http://www.rozedist.com/

If they are out of stock and you can't wait, go here. These are excellent as well, just a bit more $$.
http://www.montanagoldbullet.com/
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Old 10-10-2010, 11:26   #11
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just my opine - if shooting any straight walled pistol rounds buy factory fmj when it's on sale at bulk prices and save the hulls for reloading if your time is worth anything.
particularly for 9mm slugs if you buy in bulk Rem Golden Saber is about the best you can get and good price too. it shoots the best in all pistol chamberings I have. it's only about $1.75 more than fmj per 100. highly touted in 'box o'truth' too.
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Old 10-11-2010, 14:33   #12
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New brass would be nice but once fired is much cheaper. And then there is the brass you can sometimes pick up at the range. I've reloaded both of the latter but always inspect each case as I'm reloading. Weeding out the rejects isn't difficult.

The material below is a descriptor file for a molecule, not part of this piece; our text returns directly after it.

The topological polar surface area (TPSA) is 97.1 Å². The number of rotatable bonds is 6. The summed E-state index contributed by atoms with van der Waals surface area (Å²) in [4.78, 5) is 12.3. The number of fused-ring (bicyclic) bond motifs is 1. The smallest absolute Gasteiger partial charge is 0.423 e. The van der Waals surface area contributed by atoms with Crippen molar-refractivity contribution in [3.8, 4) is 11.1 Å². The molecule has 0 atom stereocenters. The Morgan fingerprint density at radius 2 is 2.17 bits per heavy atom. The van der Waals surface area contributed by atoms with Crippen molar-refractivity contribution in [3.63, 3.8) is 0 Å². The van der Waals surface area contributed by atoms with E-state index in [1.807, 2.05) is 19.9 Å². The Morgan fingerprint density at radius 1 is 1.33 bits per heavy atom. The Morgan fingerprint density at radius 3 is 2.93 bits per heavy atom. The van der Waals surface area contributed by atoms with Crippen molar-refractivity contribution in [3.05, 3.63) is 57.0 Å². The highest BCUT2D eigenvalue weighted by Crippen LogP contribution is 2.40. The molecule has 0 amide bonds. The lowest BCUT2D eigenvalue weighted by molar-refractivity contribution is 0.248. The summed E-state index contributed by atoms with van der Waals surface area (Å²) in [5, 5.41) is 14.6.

A good reloading manual will tell you what to look for when inspecting a case.
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Old 10-11-2010, 16:39   #13
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Higgite...

I know you mentioned our Minis were seperated at birth, . I've got close to 1k of once fired .223 and 5.56 fired from the long lost sister, if you're interested. Let me know.
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Old 10-11-2010, 20:22   #14
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I've loaded range pickups as well as those I've fired myself and have had no problems. For over 20 years that's about all I use.

The .380, 9MM, .40 and .45 cases seem to last forever as long as you stick to published data and don't over expand them. Longer cases like .38, .357, .44Spl, .44 Mag and .454 Casull will split at the mouth sometimes, but more often if they're nickeled.

I don't do match shooting and range pickups work fine for my needs, but rifle brass may pose a problem if you load for accuracy. I still use pickups for those too, but out of my milsurps it's no big deal.
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Old 10-12-2010, 13:28   #15
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Originally Posted by Marlin 45 carbine View Post
just my opine - if shooting any straight walled pistol rounds buy factory fmj when it's on sale at bulk prices and save the hulls for reloading if your time is worth anything.